An Argument for Completely General Facts
Generalized Molecular Formulas in Logical Atomism
In his 1918 logical atomism lectures, Russell argued that there are no molecular facts. But he posed a problem for anyone wanting to avoid molecular facts: we need truth-makers for generalizations of molecular formulas, but such truth-makers seem to be both unavoidable and to have an abominably molecular character. Call this the problem of generalized molecular formulas. I clarify the problem here by distinguishing two kinds of generalized molecular formula: incompletely generalized molecular formulas and completely generalized molecular formulas. I next argue that, if empty worlds are logically possible, then the model-theoretic and truth-functional considerations that are usually given address the problem posed by the first kind of formula, but not the problem posed by the second kind. I then show that Russell’s commitments in 1918 provide an answer to the problem of completely generalized molecular formulas: some truth-makers will be non-atomic facts that have no constituents. This shows that the neo-logical atomist goal of defending the principle of atomicity—the principle that only atomic facts are truth-makers—is not realizable.
Armstrong, D. M., 1978a. A Theory of Universals: Universals & Scientific Realism. New York: Cambridge University Press.
———, 1978b. Nominalism & Realism: Universals & Scientific Realism. New York: Cambridge University Press.
———, 1997. A World of States of Affairs. Cambridge: Cambridge University Press.
———, 2004. Truth and Truthmakers. Cambridge: Cambridge University Press.
Barker, Stephen and Mark Jago, 2012. “Being Positive About Negative Facts.” Philosophy and Phenomenological Research LXXXV: 117–38.
Baronett, Stan, 2013. Logic, Second edition. New York: Oxford University Press.
Benacerraf, Paul, 1973. “Mathematical Truth.” The Journal of Philosophy 70(19): 661–79.
Cameron, Ross P., 2005. “Truthmaker Necessitarianism and Maximalism.” 48(189/192): 43–56.
———, 2008. “How to be a Truthmaker Maximalist.” Noûs 42(3): 410–21.
Campbell, Keith, 1997. “The Metaphysic of Abstract Particulars.” In Mellor and Oliver (1997), pp. 125–39.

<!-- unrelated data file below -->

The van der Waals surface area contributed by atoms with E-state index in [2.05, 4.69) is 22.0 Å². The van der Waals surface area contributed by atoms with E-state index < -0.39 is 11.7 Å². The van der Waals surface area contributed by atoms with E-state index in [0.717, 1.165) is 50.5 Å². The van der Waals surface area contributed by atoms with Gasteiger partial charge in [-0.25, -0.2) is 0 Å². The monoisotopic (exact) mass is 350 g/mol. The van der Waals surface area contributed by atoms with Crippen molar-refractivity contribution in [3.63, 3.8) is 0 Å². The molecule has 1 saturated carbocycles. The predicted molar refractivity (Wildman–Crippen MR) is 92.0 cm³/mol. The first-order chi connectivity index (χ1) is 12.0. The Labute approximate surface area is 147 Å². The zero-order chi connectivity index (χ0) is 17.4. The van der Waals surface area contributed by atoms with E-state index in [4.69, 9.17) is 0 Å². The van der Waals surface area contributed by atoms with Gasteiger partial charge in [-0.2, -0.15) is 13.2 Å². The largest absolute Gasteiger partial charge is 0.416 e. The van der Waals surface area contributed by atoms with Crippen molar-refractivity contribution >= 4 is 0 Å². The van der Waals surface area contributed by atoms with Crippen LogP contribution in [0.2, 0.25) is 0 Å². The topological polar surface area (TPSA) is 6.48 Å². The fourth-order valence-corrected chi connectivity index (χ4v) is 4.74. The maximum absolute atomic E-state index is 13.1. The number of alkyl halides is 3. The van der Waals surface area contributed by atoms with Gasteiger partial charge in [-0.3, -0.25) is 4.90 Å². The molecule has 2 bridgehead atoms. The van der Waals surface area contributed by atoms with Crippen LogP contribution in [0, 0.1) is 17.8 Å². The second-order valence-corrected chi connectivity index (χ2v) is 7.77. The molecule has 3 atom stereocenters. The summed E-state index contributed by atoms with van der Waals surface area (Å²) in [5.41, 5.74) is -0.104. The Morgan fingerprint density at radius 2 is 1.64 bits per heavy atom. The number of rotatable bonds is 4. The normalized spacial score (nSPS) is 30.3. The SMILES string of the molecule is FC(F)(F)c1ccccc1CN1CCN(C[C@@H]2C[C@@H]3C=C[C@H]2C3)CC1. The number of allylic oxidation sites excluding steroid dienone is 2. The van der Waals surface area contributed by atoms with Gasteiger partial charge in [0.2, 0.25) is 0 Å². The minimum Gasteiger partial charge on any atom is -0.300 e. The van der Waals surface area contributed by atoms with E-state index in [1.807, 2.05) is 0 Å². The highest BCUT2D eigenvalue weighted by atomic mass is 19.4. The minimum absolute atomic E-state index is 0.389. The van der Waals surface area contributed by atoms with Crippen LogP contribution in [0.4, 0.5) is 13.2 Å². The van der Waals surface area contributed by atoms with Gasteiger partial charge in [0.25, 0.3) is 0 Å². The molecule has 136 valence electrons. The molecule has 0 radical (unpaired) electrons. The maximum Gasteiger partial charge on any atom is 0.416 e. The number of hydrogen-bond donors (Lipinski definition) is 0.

Church, Alonzo, 1956. Introduction to Mathematical Logic. Princeton, NJ: Princeton University Press.
Cocchiarella, Nino B., 2007. Formal Ontology and Conceptual Realism, edited by Vincent F. Hendricks and John Symons. New York: Springer.
Coggins, Geraldine, 2010. Could There Have Been Nothing? Against Metaphysical Nihilism. London: Palgrave Macmillan.
David, Marian, 2016. The Correspondence Theory of Truth. Stanford Encyclopedia of Philosophy, http://plato.stanford.edu/archives/fall2016/entries/truth-correspondence/.
Efird, David and Tom Stoneham, 2009. “Justifying Metaphysical Nihilism: A Response to Cameron.” The Philosophical Quarterly 59: 132–37.
Elkind, Landon D. C. and Gregory Landini, eds., 2018. The Philosophy of Logical Atomism: A Centenary Reappraisal. London: Palgrave MacMillan.
Elkind, Landon D. C., 2018. “On Russell’s Logical Atomism.” In Elkind and Landini (2018), pp. 3–37.
Goldrei, Derek, 2005. Propositional and Predicate Calculus. Boca Raton, FL: CRC Press.
Griffin, Nicholas, 1980. “Russell on the Nature of Logic.” Synthese 45(1): 117–88.
Hunter, Geoffrey, 1973. Metalogic: An Introduction to the Metatheory of Standard First Order Logic. Berkeley, CA: University of California Press.
Jago, Mark, 2011. “Setting the Facts Straight.” Journal of Philosophical Logic 40(1): 33–54.
Klement, Kevin C., 2004. “Putting Form Before Function: Logical Grammar in Frege, Russell, and Wittgenstein.” 4(2): 1–47.
———, 2015. “The Constituents of the Propositions of Logic.” In Acquaintance, Knowledge, and Logic: New Essays on Bertrand Russell’s The Problems of Philosophy, edited by Donovan Wishon and Bernard Linsky, pp. 189–230. Stanford, CA: CSLI Publications.
Kripke, Saul, 1980. Naming and Necessity. Cambridge, MA: Harvard University Press.
Lambert, Karel, 2002. “The Philosophical Foundations of Free Logic.” In Free Logic: Selected Essays, pp. 122–75. Cambridge: Cambridge University Press.
Lewis, David K., 1968. “Counterpart Theory and Quantified Modal Logic.” The Journal of Philosophy 65: 113–26.
———, 2001. “Truthmaking and Difference-Making.” Noûs 35(4): 602–15.
MacBride, Fraser, 2016. Truthmakers. Stanford Encyclopedia of Philosophy, http://plato.stanford.edu/archives/fall2016/entries/truthmakers/.